I’m overweight and want to get in shape. Where do I start?
Whether you’re just starting out or starting over with exercise, you need it to be safe, first and foremost. There’s always the potential for sore muscles, tight hamstrings and a disdain for that dreaded spin bike, but overuse injuries, falls and poor technique are sure-fire ways to leave you resolved to never break a sweat again. The good news? The solutions are simple. To get the most out of your new routine, follow these four injury prevention steps to ensure that you train safely and effectively.
Injury prevention step #1: Establish your goal
Is it getting back to a healthy body mass index or ditching long recovery times? Maybe it’s simply improving your cardiovascular health so that you can be around for your grandkids. The better defined your goals are, the more likely your training routine will help you get there.
Injury prevention step #2: Define your limitations
Get screened by a personal trainer or facility with a reputation for being results-oriented to create a program that will be tailored to your needs and help prevent injury. (Find out more on what a personal trainer can do for you.) If you are overweight, inactive or have a medical condition, it’s important to start with a visit to your doctor. Your GP can help determine an ideal heart rate for your workout and may temporarily limit fast increases in heart rate so that there is less strain on your system. Everybody is different, and some medical conditions call for closer monitoring and communication between your doctor and training facility.
Injury prevention step #3: Basic is best
I’ve said it once and I’ll say it again: Your exercise routine should not be overcomplicated. Our bodies were designed to move, and if we don’t use them, we lose them. Start out by walking an extra 30 minutes a day with a podcast or friend. It may not sound like much, but it will go a long way toward improving your cardiovascular capacity, leg stamina and enjoyment of exercise. If you’re overweight and/or concerned about your joints, try biking or swimming. Move on to more intense exercises when your body feels ready. In the gym or at home, remember the six basic movement patterns: push, pull, twist, squat, bend and lunge. All of these are compound movements that use many joints and muscle groups at once, which help improve core strength and stability, burn more calories and condense your exercise routine. Make sure to check out the popular fitness class that promises you’ll burn calories up to 36-hours after your workout.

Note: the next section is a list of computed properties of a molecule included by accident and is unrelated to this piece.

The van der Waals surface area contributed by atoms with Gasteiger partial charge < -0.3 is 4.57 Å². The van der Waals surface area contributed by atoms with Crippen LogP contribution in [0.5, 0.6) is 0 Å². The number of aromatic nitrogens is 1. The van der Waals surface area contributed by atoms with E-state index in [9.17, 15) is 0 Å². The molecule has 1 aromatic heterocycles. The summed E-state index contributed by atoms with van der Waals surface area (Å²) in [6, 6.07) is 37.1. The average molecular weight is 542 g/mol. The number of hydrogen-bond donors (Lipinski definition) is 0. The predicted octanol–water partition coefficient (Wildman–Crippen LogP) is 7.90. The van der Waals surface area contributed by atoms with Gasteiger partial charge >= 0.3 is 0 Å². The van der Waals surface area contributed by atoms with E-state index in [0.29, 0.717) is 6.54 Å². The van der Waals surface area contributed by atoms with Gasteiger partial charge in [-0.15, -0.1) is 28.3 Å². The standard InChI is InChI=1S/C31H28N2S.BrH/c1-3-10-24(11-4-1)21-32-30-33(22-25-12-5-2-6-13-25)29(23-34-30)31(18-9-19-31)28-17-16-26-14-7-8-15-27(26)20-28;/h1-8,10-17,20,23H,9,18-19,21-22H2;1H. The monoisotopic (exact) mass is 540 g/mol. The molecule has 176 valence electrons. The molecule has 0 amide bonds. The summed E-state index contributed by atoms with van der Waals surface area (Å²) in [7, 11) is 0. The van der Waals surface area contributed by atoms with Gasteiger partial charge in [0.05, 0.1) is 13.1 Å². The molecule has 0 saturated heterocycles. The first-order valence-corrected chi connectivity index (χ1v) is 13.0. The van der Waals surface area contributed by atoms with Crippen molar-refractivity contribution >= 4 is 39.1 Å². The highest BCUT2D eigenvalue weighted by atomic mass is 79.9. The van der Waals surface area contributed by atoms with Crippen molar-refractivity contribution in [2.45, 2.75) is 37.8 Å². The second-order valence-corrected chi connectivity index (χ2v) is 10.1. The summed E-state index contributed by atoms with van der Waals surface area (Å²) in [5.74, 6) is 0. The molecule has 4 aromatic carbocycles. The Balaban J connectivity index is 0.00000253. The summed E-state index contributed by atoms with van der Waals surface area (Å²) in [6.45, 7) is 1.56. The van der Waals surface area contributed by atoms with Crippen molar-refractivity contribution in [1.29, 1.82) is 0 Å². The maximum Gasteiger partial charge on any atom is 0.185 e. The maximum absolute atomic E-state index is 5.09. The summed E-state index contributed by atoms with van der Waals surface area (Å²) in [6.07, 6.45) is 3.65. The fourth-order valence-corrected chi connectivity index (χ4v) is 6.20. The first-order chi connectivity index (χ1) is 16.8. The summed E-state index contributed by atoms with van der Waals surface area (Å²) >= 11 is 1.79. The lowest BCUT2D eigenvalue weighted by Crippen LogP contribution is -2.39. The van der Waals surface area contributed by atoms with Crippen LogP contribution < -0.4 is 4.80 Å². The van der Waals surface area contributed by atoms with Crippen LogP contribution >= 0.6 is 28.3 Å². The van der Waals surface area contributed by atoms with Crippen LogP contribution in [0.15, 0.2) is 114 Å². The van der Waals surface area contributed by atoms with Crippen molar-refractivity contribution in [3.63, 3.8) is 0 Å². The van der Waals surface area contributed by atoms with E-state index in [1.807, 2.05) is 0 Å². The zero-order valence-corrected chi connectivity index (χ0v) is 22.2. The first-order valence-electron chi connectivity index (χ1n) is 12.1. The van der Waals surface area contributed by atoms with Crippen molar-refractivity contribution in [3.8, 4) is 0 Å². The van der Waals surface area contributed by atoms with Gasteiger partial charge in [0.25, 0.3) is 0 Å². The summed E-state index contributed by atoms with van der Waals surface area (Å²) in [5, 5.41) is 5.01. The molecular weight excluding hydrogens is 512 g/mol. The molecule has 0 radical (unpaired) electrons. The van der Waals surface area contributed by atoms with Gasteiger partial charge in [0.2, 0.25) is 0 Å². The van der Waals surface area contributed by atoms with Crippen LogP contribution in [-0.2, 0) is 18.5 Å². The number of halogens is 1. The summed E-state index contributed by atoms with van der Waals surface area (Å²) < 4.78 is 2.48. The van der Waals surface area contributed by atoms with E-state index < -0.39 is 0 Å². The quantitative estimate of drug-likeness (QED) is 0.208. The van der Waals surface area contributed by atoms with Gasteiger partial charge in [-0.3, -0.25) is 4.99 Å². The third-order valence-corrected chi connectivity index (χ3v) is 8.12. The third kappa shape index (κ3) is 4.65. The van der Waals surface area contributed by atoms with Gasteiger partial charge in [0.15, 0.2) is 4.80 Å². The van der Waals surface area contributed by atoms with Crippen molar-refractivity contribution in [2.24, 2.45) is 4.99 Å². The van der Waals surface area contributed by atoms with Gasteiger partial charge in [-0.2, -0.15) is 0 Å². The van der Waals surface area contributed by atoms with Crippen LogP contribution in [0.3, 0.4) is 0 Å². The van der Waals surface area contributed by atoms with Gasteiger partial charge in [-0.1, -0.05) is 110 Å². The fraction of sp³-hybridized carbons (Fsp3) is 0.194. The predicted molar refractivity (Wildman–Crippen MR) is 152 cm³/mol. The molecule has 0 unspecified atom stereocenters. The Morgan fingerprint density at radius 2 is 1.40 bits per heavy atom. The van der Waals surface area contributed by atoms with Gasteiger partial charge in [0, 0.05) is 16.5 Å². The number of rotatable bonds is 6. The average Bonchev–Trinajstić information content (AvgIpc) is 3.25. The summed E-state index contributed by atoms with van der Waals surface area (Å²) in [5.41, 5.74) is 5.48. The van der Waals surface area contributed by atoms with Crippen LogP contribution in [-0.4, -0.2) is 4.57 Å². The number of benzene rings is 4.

Injury prevention step #4: Tread slowly
Don’t forget to recuperate. In my opinion, this is one of the most underrated parameters of fitness. It might seem like “more is more,” but if you’re exercising every day with no recovery, you run the risk of overtraining (a condition where people can cease making progress and even begin to lose strength and fitness), which can lead to chronic fatigue, lethargy and burnout. This is the same reason why professional athletes schedule rest days: to allow their bodies to recuperate, get stronger and perform without risking injury. So, go for a massage today or simply chill out at home, and don’t feel guilty about it. Fitness is a journey for life, so enjoy the process. Oh, and don’t forget to add these six essential cool-down stretches to your post-workout routine!
Peter Levidis is a certified athletic therapist, sportspecialists.ca